Olson's The Logic Of Collective Action: Critical Analysis

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In his seminal book The Logic of Collective Action, Olson establishes the ‘collective action problem’ and develops an original theory of group and organisational behaviour which traverses disciplinary lines. Olson elucidates his theory with empirical and historical studies of different organisations.

Olson challenges conventional wisdom by arguing that “rational, self-interested individuals will not [voluntarily] act to achieve their common or group interests” unless the number of individuals in the group is small or there is “coercion or some other special device” (Olson, 1965: 2).

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The second chapter explores the relationship between group size and behaviour, illustrating the conclusion that “in many cases, small groups are more efficient and viable than large ones” (ibid: 3). He firstly outlines the ‘traditional theories’ on group behaviour where he finds an assumption that groups of individuals with common interests will act on their common interests in the same way individuals would act on their personal interests: thus allowing the belief “research on small groups can be made directly applicable to larger groups merely by multiplying these results by a scale factor” (ibid: 57). Olson finds this over-simplistic assumption was either “implicitly or explicitly accepted” by many researchers, regardless of methodological or ideological differences, from group theory in American studies on pressure groups to Marxian theories of class action (ibid: 1). Olson further examines the extent to which the individuals with a shared interest find it in their individual interest to bear the costs of the organisational effort. He finds most organisations produce “public goods” – these are goods or services available to every member, regardless of whether the individual member has undertaken any of the costs of providing them (ibid: 53)(Samuelson, 1955). Being characterised by “non-excludability”, provision of public goods creates a free-rider problem: the most rational course of action, for a self-interested individual, is to free-ride; to enjoy the benefits of the public goods without contributing to the costs (Olson, 1965: 14)(Udéhn, 1993). Overall, I believe this is an excellent, well-balanced study, but not without flaws.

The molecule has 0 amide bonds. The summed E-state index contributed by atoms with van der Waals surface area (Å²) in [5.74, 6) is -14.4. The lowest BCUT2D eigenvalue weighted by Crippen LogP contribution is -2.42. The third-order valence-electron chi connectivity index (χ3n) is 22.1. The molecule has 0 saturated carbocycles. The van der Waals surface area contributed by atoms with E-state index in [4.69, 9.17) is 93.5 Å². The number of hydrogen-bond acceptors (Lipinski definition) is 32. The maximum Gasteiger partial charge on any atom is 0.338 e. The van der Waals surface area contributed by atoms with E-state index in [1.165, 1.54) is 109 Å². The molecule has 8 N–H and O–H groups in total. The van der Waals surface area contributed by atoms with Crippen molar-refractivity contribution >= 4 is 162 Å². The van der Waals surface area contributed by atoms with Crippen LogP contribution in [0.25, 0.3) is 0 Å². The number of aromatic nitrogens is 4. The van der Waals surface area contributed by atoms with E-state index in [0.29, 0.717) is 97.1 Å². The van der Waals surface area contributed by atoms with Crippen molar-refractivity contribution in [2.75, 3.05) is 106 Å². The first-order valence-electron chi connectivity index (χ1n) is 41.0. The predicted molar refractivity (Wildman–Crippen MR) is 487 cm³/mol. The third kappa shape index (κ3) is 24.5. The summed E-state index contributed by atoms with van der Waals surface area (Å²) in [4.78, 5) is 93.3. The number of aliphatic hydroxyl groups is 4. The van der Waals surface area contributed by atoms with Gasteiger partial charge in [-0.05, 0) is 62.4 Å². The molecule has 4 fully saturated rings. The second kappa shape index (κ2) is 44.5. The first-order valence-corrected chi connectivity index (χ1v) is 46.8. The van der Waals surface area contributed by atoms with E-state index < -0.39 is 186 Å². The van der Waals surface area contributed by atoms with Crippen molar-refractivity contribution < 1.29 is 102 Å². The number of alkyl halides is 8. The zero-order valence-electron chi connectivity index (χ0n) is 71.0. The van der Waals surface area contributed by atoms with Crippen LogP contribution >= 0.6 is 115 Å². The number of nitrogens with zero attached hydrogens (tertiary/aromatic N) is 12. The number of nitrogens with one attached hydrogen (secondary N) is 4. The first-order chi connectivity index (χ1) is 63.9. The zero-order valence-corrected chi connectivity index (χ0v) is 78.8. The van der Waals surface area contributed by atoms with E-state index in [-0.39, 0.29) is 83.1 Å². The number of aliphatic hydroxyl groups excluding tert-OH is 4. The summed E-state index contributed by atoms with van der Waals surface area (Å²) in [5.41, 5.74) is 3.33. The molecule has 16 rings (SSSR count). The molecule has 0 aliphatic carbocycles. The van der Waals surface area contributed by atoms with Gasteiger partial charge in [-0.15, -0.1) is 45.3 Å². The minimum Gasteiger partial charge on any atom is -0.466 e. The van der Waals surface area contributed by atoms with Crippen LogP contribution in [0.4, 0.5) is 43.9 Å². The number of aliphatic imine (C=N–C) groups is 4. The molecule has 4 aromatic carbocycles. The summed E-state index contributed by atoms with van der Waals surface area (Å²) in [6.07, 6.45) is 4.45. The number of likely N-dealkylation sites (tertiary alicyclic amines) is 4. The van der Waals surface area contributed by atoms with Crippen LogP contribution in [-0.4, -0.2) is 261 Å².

Olson’s book is indeed a semantic study in the development of group behaviour research, being cited as “one of the most influential social science books of this century” (Udéhn, 1993: 239). Even Olson’s critics admit its significance, with Trumbull stating the work “launched a generation of research into the challenges of economic organization” (Trumbull, 2012: 3). However, the collective action problem has been debated in political philosophy for centuries, only being most clearly established in Olson’s book (ibid). This calls into question the originality of Olson’s propositions, for example, historian Gabriel Kolko had published an account criticising interest group pluralism before Olson (Kolko, 1963). Nevertheless, it was Olson’s “bold theoretical framing [which] became the rallying point for a generation of new theories of regulation” if not its originality (Trumbull, 2012: 3). A recent count found Olson’s study has amassed almost 46,000 google scholar cites – a huge number providing empirical evidence of the book’s historical influence and modern-day importance (Google Scholar, 2020). Its support by recent publications also substantiates this contemporary relevance (Sandler, 2015).